John J. Edwards III
Dow Jones Industrial Average
is sick and tired of the 7700 level after just a day. The hyperactive index charged up as high as 7791.54 this morning, lately settling back to a gain of about 55 to 7766.
Bonds are again the catalyst, as another weak economic report -- this time the
Producer Price Index
-- has sent bond prices bounding higher. The yield on the bellwether 30-year Treasury has eased to 6.71%, well under the psychologically important 6.75% threshold.
Tech stocks are mounting a recovery, with gains in
and other big names pushing the
Nasdaq Composite Index
into record territory.
Wall Street's lunch tables will no doubt buzz over the latest high-profile defection from a major brokerage house, with
losing its mutual fund chief, Jessica Bibliowicz, to the
John A. Levin & Co.
unit of the
Bibliowicz, who becomes president and chief operating officer at Levin, has been nearly as much of a media darling as her father, Sanford Weill, CEO of Smith Barney parent
The Wall Street Journal
wrote glowing profiles of Bibliowicz last August, lauding her family-independent career path and her revolutionary effort to move Smith Barney into no-load funds.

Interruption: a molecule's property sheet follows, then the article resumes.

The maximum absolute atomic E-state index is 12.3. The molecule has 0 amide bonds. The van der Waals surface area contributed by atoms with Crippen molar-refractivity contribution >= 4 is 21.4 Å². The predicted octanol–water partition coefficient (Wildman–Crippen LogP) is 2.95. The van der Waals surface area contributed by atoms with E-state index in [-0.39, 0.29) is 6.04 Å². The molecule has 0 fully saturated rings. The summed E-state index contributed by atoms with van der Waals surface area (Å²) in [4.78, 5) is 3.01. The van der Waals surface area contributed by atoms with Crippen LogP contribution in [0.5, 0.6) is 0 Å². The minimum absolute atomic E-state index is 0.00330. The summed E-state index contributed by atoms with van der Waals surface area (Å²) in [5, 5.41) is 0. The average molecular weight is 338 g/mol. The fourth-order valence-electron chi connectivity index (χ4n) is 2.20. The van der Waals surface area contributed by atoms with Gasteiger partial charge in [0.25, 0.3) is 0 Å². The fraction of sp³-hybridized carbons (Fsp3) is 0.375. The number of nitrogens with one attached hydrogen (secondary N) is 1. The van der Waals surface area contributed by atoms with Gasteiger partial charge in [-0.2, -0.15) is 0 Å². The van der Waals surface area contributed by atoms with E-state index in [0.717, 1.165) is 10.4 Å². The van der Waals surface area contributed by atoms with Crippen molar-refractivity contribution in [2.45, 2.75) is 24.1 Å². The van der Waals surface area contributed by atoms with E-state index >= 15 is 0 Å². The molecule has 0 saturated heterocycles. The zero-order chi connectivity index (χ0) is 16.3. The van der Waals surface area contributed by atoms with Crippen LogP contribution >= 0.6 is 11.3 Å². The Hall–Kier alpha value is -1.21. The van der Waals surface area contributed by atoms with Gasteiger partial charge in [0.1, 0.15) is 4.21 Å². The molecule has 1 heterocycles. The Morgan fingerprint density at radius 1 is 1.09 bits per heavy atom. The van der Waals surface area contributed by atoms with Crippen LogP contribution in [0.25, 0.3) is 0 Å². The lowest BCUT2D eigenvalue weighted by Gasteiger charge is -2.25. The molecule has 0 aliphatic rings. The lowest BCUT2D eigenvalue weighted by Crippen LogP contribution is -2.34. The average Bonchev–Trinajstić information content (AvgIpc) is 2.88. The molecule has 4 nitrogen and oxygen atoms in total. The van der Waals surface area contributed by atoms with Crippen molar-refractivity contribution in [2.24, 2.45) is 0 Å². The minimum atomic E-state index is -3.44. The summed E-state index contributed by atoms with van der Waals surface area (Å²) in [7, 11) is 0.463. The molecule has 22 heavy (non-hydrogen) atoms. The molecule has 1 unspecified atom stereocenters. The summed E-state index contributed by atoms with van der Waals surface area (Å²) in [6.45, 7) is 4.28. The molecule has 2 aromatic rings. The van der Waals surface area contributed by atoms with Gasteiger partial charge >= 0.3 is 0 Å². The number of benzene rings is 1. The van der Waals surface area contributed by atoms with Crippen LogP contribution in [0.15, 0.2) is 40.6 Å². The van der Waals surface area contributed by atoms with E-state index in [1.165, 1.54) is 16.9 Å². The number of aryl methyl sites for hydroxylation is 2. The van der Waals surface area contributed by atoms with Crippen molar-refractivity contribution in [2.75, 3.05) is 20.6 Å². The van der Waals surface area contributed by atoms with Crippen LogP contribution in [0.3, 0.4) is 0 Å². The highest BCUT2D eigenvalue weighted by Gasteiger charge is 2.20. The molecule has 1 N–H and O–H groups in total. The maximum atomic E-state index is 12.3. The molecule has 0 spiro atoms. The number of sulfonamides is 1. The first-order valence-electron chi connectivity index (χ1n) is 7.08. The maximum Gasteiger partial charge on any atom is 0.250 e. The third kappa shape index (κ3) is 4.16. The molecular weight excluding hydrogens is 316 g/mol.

Smith Barney's own mutual-fund performance has been mediocre lately, with none of its 11 major U.S. diversified funds in the top 25% of all such funds for the past year, according to
Lipper Analytical Services
. But Smith Barney spokeswoman Mary McDermott said the firm's funds have been "on a great uptrend," and Bibliowicz will be missed.
Levin firm, which has $7.6 billion under management now, is planning on growing, and she'll have an opportunity to work with the company and create the growth," McDermott said. "It's very entrepreneurial. Apparently she's just like her father."
Levin, founded in 1982, had $5.4 billion under management in December 1995 and $6.5 billion in December 1996, said Glenn Aigen, the firm's chief financial officer. Aigen said he was unsure if increasing that growth rate would be a top priority for Bibliowicz. "She might have several priorities," he said. "I don't want to say one is A and one is B."
John Levin, who had been president and CEO of the firm that bears his name, now becomes chairman and CEO, Aigen said. Bibliowicz is "being added and not replacing," he said. "She's enhancing the current management of the firm."
In other Wall Street news, hang the black bunting and muffle the drums:
ceases live programming today. A
spokesman said the station, co-owned with
, will broadcast
and repeats until June 30, when
takes over and places
on the channel. And so it goes.
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